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A Diet to Cut Disease Risks

September 08, 1988|ROSE DOSTI | Times Staff Writer

The California Department of Health Services is on the warpath against cancer, heart disease and other chronic diseases.

And the weapons in its fight are fruits and vegetables.

"We're on a campaign to double the amount of fruits and vegetables Californians eat," said Susan Foerster, a registered dietitian and chief of California's Nutrition and Cancer Prevention Program. "When we started the program, we believed Californians ate better than most other groups in the country. But data from the U.S. Department of Agriculture indicates that Westerners did not eat any differently.

"Then we conducted our own survey last fall and found 50% of people surveyed had not eaten a single fruit on the previous day. A third had no vegetables and 60% had no salad. A more recent survey conducted only a few days ago by telephone showed that 71% of the people surveyed had only eaten two or fewer servings of fruit and 80% had eaten two or fewer servings of vegetables," Foerster said.

Leading health authorities now agree that increasing fruits and vegetables in the diet will help lower risk of cancer and other chronic diseases.

"Studies show that 35% of all cancer deaths may be related to what we eat," according to Foerster. "A diet high in fat and low in fruits and vegetables contributes to the risks. By contrast, a diet low in fat and high in fiber (including plenty of fruits and vegetables) decreases the risk of cancer, heart disease, high blood pressure and diabetes. That's why we are recommending five or more servings of these foods in the daily diet," she said.

Foerster expressed alarm at the overall consumer dietary trend, saying, "It appears . . . consumption of fruits and vegetables has not been what we thought they were. There has only been a 7% increase in consumption and purchasing of fruit and vegetables over the last 20 years. That's only .5% per year, which is phenomenally low," she said.

Another major concern is the negative dietary trend of educated women consumers. "In the past, education and nutritional status were closely correlated, especially in the diet of women," Foerster said. "Today we are seeing women who appear to be eating a lower fat diet not getting the nutrients associated with good nutrition. Consumption of calcium, iron and zinc is lower today than 10 years ago. These nutrients are vitally important to women's health.

"Women are dropping meat and milk and substituting alcohol, sweets and fats, mainly in the form of salad dressings. They are dousing salads with fatty dressings," Foerster said.

And the fast food industry is helping shape the way people eat based on convenience and economy, not health. "They are also responding to people's innate preference for fatty, salty and sweet foods. These are the foods that are promoted most heavily," she said.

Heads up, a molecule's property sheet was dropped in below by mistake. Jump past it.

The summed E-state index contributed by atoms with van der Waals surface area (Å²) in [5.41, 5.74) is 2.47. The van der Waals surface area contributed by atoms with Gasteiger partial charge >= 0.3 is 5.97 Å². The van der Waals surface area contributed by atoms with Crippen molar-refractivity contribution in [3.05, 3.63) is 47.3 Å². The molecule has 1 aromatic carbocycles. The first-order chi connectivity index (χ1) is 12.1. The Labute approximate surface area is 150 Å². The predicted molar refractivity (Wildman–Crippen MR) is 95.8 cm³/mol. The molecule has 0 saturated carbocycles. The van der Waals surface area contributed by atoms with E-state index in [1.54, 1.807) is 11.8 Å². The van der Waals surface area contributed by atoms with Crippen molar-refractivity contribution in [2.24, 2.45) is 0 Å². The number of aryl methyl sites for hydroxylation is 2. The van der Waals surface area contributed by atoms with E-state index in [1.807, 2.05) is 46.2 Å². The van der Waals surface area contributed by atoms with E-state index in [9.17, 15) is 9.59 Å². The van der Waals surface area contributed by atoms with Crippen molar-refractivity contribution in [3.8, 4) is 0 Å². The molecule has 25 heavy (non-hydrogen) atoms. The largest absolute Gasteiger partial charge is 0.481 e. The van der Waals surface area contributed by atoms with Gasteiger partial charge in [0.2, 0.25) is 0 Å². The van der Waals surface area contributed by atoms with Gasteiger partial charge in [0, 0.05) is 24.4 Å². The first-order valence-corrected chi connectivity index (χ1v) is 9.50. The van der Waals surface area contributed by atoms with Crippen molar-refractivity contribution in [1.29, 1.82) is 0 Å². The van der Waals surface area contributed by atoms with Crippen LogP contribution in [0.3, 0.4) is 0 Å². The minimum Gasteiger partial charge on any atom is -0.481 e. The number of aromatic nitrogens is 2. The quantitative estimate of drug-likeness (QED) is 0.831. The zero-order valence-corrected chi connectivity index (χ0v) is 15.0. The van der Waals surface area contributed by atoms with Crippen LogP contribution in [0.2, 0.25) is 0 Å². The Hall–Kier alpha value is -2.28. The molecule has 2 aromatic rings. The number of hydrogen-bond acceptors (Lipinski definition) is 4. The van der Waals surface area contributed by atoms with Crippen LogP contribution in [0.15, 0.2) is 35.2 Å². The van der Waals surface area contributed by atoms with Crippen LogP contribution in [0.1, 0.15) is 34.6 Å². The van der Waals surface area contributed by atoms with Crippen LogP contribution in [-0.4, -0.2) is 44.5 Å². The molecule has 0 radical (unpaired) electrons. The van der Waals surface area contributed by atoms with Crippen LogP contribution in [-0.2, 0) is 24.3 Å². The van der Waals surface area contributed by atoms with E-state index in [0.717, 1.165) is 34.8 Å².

"While processed foods and fast foods are heavily promoted through the media, fruits and vegetables are not. Public health agencies would like to see fruits and vegetables promoted with the same Madison Avenue approach to sales appeal as sweet, fatty and salty processed foods. Unfortunately, the produce industry is filled with small businesses who do not think in terms of advertising sales as do large companies with huge advertising budgets. The produce industry needs some help from health people in promoting their product because they really don't know how. From the public health perspective we are trying to change the way people eat. We cannot endorse status quo. We have to warn the consumer that things have to change for the betterment of the health of the nation," she said.

As a result, the California health program is stressing the convenience of fruits and vegetables. "We need to position fruits and vegetables as the convenience foods they really are. They require little preparation and only need to be washed before eating. You can pull them out of the refrigerator as is, or if they are frozen, thaw quickly in a microwave oven. They are available the year-round and are more economical than most other foods. We would be happy if people started with five servings a day, since the national consumption is only two servings a day. If we can move to five servings, we will be more than doubling the consumption," Foerster said.

The first step to add more fruits and vegetables to the diet is to become more aware of what is eaten, Foerster said, by making an effort to include fruits and vegetables in the daily diet, "since most of us are on the run and snacking most of the time."

"We found to our disappointment that 83% of consumers are snacking, but only 13% are snacking on fruits and vegetables, according to the New York Times survey," she said.

Vitamins in Food

Foerster recommends eating at least one Vitamin A-rich food each day, at least one Vitamin C-rich selection daily and at least one high fiber selection a day. Cabbage family (cruciferous) vegetables should be eaten several times a week.

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